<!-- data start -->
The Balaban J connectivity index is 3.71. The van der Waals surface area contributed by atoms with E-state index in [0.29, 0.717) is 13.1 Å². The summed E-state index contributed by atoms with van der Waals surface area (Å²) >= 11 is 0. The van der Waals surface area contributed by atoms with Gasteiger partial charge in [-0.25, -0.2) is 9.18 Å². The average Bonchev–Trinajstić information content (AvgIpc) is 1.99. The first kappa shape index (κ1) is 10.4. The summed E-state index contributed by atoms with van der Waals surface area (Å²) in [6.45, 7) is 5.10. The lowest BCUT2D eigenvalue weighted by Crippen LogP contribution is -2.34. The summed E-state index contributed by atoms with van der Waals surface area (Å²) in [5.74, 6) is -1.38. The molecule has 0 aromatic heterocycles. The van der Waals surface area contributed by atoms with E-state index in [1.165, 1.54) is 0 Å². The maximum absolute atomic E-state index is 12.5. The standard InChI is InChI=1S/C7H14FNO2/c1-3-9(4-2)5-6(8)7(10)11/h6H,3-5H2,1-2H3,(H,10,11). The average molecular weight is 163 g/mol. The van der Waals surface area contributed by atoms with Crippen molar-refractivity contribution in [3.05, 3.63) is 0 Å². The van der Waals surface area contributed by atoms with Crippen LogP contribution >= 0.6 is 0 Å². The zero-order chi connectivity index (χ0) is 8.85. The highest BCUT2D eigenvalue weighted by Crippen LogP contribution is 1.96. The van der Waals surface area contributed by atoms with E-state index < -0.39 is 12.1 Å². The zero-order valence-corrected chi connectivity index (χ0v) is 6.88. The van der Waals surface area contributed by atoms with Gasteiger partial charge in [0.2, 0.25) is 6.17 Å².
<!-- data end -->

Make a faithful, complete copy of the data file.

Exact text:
The Balaban J connectivity index is 3.71. The van der Waals surface area contributed by atoms with E-state index in [0.29, 0.717) is 13.1 Å². The summed E-state index contributed by atoms with van der Waals surface area (Å²) >= 11 is 0. The van der Waals surface area contributed by atoms with Gasteiger partial charge in [-0.25, -0.2) is 9.18 Å². The average Bonchev–Trinajstić information content (AvgIpc) is 1.99. The first kappa shape index (κ1) is 10.4. The summed E-state index contributed by atoms with van der Waals surface area (Å²) in [6.45, 7) is 5.10. The lowest BCUT2D eigenvalue weighted by Crippen LogP contribution is -2.34. The summed E-state index contributed by atoms with van der Waals surface area (Å²) in [5.74, 6) is -1.38. The molecule has 0 aromatic heterocycles. The van der Waals surface area contributed by atoms with E-state index in [1.165, 1.54) is 0 Å². The maximum absolute atomic E-state index is 12.5. The standard InChI is InChI=1S/C7H14FNO2/c1-3-9(4-2)5-6(8)7(10)11/h6H,3-5H2,1-2H3,(H,10,11). The average molecular weight is 163 g/mol. The van der Waals surface area contributed by atoms with Crippen molar-refractivity contribution in [3.05, 3.63) is 0 Å². The van der Waals surface area contributed by atoms with Crippen LogP contribution >= 0.6 is 0 Å². The zero-order chi connectivity index (χ0) is 8.85. The highest BCUT2D eigenvalue weighted by Crippen LogP contribution is 1.96. The van der Waals surface area contributed by atoms with E-state index < -0.39 is 12.1 Å². The zero-order valence-corrected chi connectivity index (χ0v) is 6.88. The van der Waals surface area contributed by atoms with Gasteiger partial charge in [0.2, 0.25) is 6.17 Å².